But most importantly, as you think about how we're going to manage the business for whatever environment we find ourselves in, we've got a flexible cost base. We can manage that cost base up or down depending on the environment that we find ourselves in. About 60% of that cost base is labor. The majority of that is variable. And then we have other variable costs on top of that, so we'll be able to react accordingly and manage within that operating margin range that we've guided to.

Kevin Murphy

Yes. Dave, it's a difficult call as you look into 2023, and we have limited visibility in terms of the time horizon of our open order book. Bidding activity today remains fairly solid in our Water business, both private and public, candidly both residential and non-residential. As we look out towards that calendar year 2023 and as we get into our Q3 and Q4. To Bill's point, the balanced business mix that we have res, non-res, new construction, RMI and a flexible business model underpinned by a strong balance sheet, we feel like we're in pretty good shape to take care of whatever comes at us.

David Manthey

Sounds good. Thanks very much guys.

Kevin Murphy

Thanks, Dave.


The next question is from Keith Hughes from Truist. Keith, please go ahead. Your line is open.

Keith Hughes

Thank you. In the press release, you talked about your non-residential business growing faster than the residential. We've had [indiscernible] about that. Is the inflation faster on non-residential particularly given the influence of Waterworks, if you could give us any detail on how that breaks, that would be great.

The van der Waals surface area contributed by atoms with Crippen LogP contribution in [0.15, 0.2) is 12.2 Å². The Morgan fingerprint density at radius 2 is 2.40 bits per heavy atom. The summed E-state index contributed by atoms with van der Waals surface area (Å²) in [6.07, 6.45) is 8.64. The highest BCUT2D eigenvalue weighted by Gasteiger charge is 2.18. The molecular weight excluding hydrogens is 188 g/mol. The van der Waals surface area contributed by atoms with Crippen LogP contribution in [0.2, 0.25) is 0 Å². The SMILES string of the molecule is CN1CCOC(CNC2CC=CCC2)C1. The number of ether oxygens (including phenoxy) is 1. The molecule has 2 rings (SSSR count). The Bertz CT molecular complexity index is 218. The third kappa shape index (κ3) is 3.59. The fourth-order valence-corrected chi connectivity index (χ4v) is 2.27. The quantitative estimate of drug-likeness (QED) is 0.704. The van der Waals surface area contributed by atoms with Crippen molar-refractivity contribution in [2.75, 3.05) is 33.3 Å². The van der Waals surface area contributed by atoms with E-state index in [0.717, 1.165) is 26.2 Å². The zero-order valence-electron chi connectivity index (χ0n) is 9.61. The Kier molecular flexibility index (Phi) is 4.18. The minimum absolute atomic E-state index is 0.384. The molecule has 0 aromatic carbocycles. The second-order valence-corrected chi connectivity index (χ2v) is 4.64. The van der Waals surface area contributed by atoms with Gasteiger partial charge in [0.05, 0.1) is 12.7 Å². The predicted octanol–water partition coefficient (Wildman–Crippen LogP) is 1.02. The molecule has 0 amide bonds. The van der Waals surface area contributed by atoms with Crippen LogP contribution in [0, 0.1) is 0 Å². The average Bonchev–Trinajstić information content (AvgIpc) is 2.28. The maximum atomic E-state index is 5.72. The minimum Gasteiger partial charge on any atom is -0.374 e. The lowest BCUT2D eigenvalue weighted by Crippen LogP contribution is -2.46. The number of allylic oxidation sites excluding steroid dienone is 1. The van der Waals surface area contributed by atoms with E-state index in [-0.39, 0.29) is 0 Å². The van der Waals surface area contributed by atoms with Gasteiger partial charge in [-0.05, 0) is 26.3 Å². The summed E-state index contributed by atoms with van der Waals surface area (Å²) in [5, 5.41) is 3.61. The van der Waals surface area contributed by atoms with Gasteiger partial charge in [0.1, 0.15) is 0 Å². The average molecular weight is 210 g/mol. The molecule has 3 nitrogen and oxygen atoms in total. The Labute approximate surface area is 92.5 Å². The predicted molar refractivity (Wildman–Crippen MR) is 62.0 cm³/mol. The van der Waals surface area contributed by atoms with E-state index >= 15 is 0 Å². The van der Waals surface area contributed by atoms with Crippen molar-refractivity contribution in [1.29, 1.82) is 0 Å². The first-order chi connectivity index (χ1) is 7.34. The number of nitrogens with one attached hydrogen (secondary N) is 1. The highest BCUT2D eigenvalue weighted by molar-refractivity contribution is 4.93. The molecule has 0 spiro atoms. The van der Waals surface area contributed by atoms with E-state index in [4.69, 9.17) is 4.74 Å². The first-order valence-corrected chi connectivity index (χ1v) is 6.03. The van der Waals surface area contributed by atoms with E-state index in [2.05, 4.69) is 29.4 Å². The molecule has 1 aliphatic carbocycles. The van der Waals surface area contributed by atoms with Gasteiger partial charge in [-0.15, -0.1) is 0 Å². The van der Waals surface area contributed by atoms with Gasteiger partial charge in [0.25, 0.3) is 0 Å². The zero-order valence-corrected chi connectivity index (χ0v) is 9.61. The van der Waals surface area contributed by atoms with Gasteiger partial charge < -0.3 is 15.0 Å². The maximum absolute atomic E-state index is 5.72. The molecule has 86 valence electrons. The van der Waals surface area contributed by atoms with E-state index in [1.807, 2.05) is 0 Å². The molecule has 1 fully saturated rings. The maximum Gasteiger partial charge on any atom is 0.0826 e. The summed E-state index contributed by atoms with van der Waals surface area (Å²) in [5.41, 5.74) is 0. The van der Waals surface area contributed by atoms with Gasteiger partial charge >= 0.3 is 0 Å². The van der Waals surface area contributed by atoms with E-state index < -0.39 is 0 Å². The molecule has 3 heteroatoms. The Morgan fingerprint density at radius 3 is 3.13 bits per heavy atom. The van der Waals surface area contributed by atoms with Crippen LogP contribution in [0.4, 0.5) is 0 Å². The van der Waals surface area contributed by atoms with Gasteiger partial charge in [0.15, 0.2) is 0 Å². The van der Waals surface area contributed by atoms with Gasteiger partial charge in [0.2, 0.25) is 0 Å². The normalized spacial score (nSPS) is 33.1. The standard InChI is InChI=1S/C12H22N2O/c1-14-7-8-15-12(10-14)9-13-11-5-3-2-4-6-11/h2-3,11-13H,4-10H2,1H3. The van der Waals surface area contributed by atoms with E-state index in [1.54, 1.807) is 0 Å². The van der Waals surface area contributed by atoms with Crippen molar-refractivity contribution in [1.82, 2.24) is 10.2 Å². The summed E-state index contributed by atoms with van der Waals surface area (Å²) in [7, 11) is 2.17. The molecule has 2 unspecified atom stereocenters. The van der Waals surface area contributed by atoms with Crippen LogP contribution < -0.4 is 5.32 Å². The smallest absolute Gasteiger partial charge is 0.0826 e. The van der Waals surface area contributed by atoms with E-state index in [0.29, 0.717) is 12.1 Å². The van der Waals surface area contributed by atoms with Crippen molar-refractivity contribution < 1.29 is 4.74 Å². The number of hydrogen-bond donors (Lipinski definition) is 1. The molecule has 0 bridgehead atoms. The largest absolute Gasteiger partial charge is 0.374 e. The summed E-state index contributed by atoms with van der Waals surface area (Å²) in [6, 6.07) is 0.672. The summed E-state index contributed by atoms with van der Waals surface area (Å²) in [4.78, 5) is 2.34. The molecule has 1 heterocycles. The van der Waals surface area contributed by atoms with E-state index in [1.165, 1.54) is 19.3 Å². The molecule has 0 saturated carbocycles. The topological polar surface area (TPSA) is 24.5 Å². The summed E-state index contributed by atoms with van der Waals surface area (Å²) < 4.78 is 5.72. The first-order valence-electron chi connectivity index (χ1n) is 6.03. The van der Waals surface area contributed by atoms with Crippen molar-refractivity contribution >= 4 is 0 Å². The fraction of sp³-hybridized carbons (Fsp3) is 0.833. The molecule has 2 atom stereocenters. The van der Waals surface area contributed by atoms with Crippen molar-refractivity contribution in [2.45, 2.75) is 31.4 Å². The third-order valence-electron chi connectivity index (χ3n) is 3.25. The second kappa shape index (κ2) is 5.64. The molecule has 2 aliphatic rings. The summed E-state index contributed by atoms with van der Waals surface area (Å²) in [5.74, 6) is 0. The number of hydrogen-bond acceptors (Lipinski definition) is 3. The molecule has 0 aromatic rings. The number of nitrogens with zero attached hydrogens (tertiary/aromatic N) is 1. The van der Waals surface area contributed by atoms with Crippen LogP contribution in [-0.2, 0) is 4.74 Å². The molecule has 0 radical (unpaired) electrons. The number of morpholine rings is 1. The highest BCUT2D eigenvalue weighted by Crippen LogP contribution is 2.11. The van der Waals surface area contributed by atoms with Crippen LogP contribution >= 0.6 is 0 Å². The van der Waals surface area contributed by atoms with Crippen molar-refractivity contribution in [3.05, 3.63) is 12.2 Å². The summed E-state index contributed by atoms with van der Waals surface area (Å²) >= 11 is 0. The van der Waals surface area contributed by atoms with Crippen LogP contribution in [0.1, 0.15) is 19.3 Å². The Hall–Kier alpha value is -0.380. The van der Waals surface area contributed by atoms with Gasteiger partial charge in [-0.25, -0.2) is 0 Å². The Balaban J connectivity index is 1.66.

Kevin Murphy

Yes. Keith, thanks for the question. If you look at the growth for fiscal 2022, to your point, our residential business grew about 20%, while our non-res grew about 30%, there is slightly higher inflation in that non-res business, particularly in the Waterworks and commercial plumbing business where there tends to be a bit more commodity product, but still good volume growth in both resi and non-resi throughout the year.

Keith Hughes

Okay. And now that would be in the fourth quarter as well, you saw similar volume growth on both, correct?

Kevin Murphy

That's correct.

Keith Hughes

That's correct. Okay. And I guess, you talked about inflation playing a diminishing role in your FY2023 guidance. Are you anticipating just the roll over of the price increases that been in place to date or do you anticipate any more price increases you're going to have to implement to your customers?

Kevin Murphy

Yes. We'll handle price increases on the finished goods side as we always do, which is passing that along any price increase from the vendor community, passing that along to our customers. But in terms of our expectations in that guidance, we're expecting relatively stable pricing as we move throughout the fiscal year. It's awfully difficult to call sitting here seven, eight weeks into the fiscal year, but that assumption is that pricing is relatively stable throughout the year. We rollover those tougher comps, which compresses the gross rate on inflation as we move through the year.

Keith Hughes

Okay. Thank you.

Kevin Murphy

Thanks, Keith.


The next question comes from Elodie Rall from JPMorgan. Elodie, please go ahead.

Elodie Rall

Hello, good morning. Thanks for taking my questions. So I have two please. The first one is on bolt-on acquisitions. So I was wondering, if you could talk a bit about the pipeline and your views there about the ability to do as much in 2023 or take opportunities to even speed up given potential maybe more opportunities there, what you view on that? And second, on CapEx, we noticed that your guidance is higher than what you have delivered historically. So I was wondering if you can give us a bit of color there. Is it mostly driven by inflation? Thank you very much.